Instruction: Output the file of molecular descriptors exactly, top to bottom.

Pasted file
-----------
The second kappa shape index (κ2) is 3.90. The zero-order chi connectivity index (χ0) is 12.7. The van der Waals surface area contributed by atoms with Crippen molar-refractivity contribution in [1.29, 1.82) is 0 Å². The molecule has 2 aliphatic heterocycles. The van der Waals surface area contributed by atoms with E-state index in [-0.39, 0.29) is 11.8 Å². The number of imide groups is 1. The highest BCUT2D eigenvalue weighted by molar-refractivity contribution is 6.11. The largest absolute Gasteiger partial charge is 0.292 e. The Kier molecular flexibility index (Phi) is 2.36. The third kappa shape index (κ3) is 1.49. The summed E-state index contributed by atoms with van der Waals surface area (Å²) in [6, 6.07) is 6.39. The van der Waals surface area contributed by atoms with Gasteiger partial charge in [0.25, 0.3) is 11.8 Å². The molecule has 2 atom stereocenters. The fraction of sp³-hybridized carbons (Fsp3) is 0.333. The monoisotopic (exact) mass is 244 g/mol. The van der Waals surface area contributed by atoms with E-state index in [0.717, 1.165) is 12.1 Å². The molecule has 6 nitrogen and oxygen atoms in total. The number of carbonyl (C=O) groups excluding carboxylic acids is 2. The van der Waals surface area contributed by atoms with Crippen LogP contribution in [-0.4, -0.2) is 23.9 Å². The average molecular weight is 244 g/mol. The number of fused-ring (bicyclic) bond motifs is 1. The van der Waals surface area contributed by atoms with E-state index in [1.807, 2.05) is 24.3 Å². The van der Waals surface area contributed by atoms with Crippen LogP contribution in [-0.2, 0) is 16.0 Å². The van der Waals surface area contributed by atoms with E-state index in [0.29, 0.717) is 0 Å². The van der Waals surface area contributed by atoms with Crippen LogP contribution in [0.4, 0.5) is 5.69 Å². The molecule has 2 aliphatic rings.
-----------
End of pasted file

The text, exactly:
The second kappa shape index (κ2) is 3.90. The zero-order chi connectivity index (χ0) is 12.7. The van der Waals surface area contributed by atoms with Crippen molar-refractivity contribution in [1.29, 1.82) is 0 Å². The molecule has 2 aliphatic heterocycles. The van der Waals surface area contributed by atoms with E-state index in [-0.39, 0.29) is 11.8 Å². The number of imide groups is 1. The highest BCUT2D eigenvalue weighted by molar-refractivity contribution is 6.11. The largest absolute Gasteiger partial charge is 0.292 e. The Kier molecular flexibility index (Phi) is 2.36. The third kappa shape index (κ3) is 1.49. The summed E-state index contributed by atoms with van der Waals surface area (Å²) in [6, 6.07) is 6.39. The van der Waals surface area contributed by atoms with Gasteiger partial charge in [0.25, 0.3) is 11.8 Å². The molecule has 2 atom stereocenters. The fraction of sp³-hybridized carbons (Fsp3) is 0.333. The monoisotopic (exact) mass is 244 g/mol. The van der Waals surface area contributed by atoms with E-state index in [0.717, 1.165) is 12.1 Å². The molecule has 6 nitrogen and oxygen atoms in total. The number of carbonyl (C=O) groups excluding carboxylic acids is 2. The van der Waals surface area contributed by atoms with Crippen LogP contribution in [-0.4, -0.2) is 23.9 Å². The average molecular weight is 244 g/mol. The number of fused-ring (bicyclic) bond motifs is 1. The van der Waals surface area contributed by atoms with E-state index in [1.807, 2.05) is 24.3 Å². The van der Waals surface area contributed by atoms with Crippen LogP contribution in [-0.2, 0) is 16.0 Å². The van der Waals surface area contributed by atoms with E-state index in [0.29, 0.717) is 0 Å². The van der Waals surface area contributed by atoms with Crippen LogP contribution in [0.4, 0.5) is 5.69 Å². The molecule has 2 aliphatic rings.